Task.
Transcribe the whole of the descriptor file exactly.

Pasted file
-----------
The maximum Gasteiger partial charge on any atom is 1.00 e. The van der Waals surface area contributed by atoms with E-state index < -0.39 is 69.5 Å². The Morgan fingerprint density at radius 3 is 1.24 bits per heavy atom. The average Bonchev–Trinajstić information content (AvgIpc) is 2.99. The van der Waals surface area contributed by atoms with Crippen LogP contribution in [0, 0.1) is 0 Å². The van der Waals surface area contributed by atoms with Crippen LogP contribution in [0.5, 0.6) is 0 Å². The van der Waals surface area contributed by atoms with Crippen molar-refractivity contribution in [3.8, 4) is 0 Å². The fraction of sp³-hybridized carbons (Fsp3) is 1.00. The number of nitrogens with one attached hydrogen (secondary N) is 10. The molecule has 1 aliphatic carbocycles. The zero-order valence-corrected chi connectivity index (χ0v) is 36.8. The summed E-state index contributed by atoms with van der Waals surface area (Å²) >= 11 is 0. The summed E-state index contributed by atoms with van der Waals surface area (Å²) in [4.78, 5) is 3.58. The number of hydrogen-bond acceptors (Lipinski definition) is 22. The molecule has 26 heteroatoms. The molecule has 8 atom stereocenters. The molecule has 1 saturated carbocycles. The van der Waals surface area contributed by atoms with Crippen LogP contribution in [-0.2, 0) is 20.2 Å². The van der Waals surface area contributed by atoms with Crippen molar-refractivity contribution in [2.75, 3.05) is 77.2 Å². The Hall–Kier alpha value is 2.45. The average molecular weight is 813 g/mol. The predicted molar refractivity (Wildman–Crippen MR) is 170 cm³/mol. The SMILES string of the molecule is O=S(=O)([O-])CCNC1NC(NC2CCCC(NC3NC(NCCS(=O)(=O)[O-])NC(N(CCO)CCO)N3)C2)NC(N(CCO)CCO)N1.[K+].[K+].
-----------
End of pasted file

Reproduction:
The maximum Gasteiger partial charge on any atom is 1.00 e. The van der Waals surface area contributed by atoms with E-state index < -0.39 is 69.5 Å². The Morgan fingerprint density at radius 3 is 1.24 bits per heavy atom. The average Bonchev–Trinajstić information content (AvgIpc) is 2.99. The van der Waals surface area contributed by atoms with Crippen LogP contribution in [0, 0.1) is 0 Å². The van der Waals surface area contributed by atoms with Crippen LogP contribution in [0.5, 0.6) is 0 Å². The van der Waals surface area contributed by atoms with Crippen molar-refractivity contribution in [3.8, 4) is 0 Å². The fraction of sp³-hybridized carbons (Fsp3) is 1.00. The number of nitrogens with one attached hydrogen (secondary N) is 10. The molecule has 1 aliphatic carbocycles. The zero-order valence-corrected chi connectivity index (χ0v) is 36.8. The summed E-state index contributed by atoms with van der Waals surface area (Å²) >= 11 is 0. The summed E-state index contributed by atoms with van der Waals surface area (Å²) in [4.78, 5) is 3.58. The number of hydrogen-bond acceptors (Lipinski definition) is 22. The molecule has 26 heteroatoms. The molecule has 8 atom stereocenters. The molecule has 1 saturated carbocycles. The van der Waals surface area contributed by atoms with Crippen LogP contribution in [-0.2, 0) is 20.2 Å². The van der Waals surface area contributed by atoms with Crippen molar-refractivity contribution in [2.75, 3.05) is 77.2 Å². The Hall–Kier alpha value is 2.45. The average molecular weight is 813 g/mol. The predicted molar refractivity (Wildman–Crippen MR) is 170 cm³/mol. The SMILES string of the molecule is O=S(=O)([O-])CCNC1NC(NC2CCCC(NC3NC(NCCS(=O)(=O)[O-])NC(N(CCO)CCO)N3)C2)NC(N(CCO)CCO)N1.[K+].[K+].